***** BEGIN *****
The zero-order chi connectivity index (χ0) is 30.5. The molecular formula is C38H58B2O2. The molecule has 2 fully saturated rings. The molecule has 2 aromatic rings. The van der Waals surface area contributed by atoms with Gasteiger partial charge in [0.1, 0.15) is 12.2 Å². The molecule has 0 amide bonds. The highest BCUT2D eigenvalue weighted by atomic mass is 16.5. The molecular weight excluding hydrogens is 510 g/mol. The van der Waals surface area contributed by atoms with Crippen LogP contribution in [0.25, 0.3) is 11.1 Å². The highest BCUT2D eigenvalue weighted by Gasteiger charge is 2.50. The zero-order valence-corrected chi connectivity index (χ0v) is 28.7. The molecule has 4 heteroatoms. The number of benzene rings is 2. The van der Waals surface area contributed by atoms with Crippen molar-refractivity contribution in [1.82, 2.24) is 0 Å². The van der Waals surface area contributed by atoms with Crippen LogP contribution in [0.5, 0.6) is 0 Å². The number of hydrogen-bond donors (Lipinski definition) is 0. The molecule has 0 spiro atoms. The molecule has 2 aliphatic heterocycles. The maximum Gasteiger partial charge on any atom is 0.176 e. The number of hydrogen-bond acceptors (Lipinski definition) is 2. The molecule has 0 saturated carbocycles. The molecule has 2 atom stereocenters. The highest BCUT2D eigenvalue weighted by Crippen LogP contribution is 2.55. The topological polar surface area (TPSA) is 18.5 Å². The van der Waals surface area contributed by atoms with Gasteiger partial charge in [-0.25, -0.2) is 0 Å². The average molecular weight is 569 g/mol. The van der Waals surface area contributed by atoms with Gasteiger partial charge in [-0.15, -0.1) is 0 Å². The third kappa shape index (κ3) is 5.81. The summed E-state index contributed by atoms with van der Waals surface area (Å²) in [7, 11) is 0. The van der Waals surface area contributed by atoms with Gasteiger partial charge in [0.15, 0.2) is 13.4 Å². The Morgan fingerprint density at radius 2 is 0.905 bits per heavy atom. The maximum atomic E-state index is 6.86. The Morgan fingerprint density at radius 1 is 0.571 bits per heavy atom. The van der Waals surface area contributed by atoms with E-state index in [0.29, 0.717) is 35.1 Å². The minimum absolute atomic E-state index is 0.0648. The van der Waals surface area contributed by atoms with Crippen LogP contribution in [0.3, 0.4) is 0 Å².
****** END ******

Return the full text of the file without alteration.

The zero-order chi connectivity index (χ0) is 30.5. The molecular formula is C38H58B2O2. The molecule has 2 fully saturated rings. The molecule has 2 aromatic rings. The van der Waals surface area contributed by atoms with Gasteiger partial charge in [0.1, 0.15) is 12.2 Å². The molecule has 0 amide bonds. The highest BCUT2D eigenvalue weighted by atomic mass is 16.5. The molecular weight excluding hydrogens is 510 g/mol. The van der Waals surface area contributed by atoms with Crippen LogP contribution in [0.25, 0.3) is 11.1 Å². The highest BCUT2D eigenvalue weighted by Gasteiger charge is 2.50. The zero-order valence-corrected chi connectivity index (χ0v) is 28.7. The molecule has 4 heteroatoms. The number of benzene rings is 2. The van der Waals surface area contributed by atoms with Crippen molar-refractivity contribution in [1.82, 2.24) is 0 Å². The van der Waals surface area contributed by atoms with Crippen LogP contribution in [0.5, 0.6) is 0 Å². The number of hydrogen-bond donors (Lipinski definition) is 0. The molecule has 0 spiro atoms. The molecule has 2 aliphatic heterocycles. The maximum Gasteiger partial charge on any atom is 0.176 e. The number of hydrogen-bond acceptors (Lipinski definition) is 2. The molecule has 0 saturated carbocycles. The molecule has 2 atom stereocenters. The highest BCUT2D eigenvalue weighted by Crippen LogP contribution is 2.55. The topological polar surface area (TPSA) is 18.5 Å². The van der Waals surface area contributed by atoms with Gasteiger partial charge in [-0.25, -0.2) is 0 Å². The average molecular weight is 569 g/mol. The van der Waals surface area contributed by atoms with Gasteiger partial charge in [-0.15, -0.1) is 0 Å². The third kappa shape index (κ3) is 5.81. The summed E-state index contributed by atoms with van der Waals surface area (Å²) in [7, 11) is 0. The van der Waals surface area contributed by atoms with Gasteiger partial charge in [0.15, 0.2) is 13.4 Å². The Morgan fingerprint density at radius 2 is 0.905 bits per heavy atom. The maximum atomic E-state index is 6.86. The Morgan fingerprint density at radius 1 is 0.571 bits per heavy atom. The van der Waals surface area contributed by atoms with E-state index in [0.29, 0.717) is 35.1 Å². The minimum absolute atomic E-state index is 0.0648. The van der Waals surface area contributed by atoms with Crippen LogP contribution in [0.3, 0.4) is 0 Å².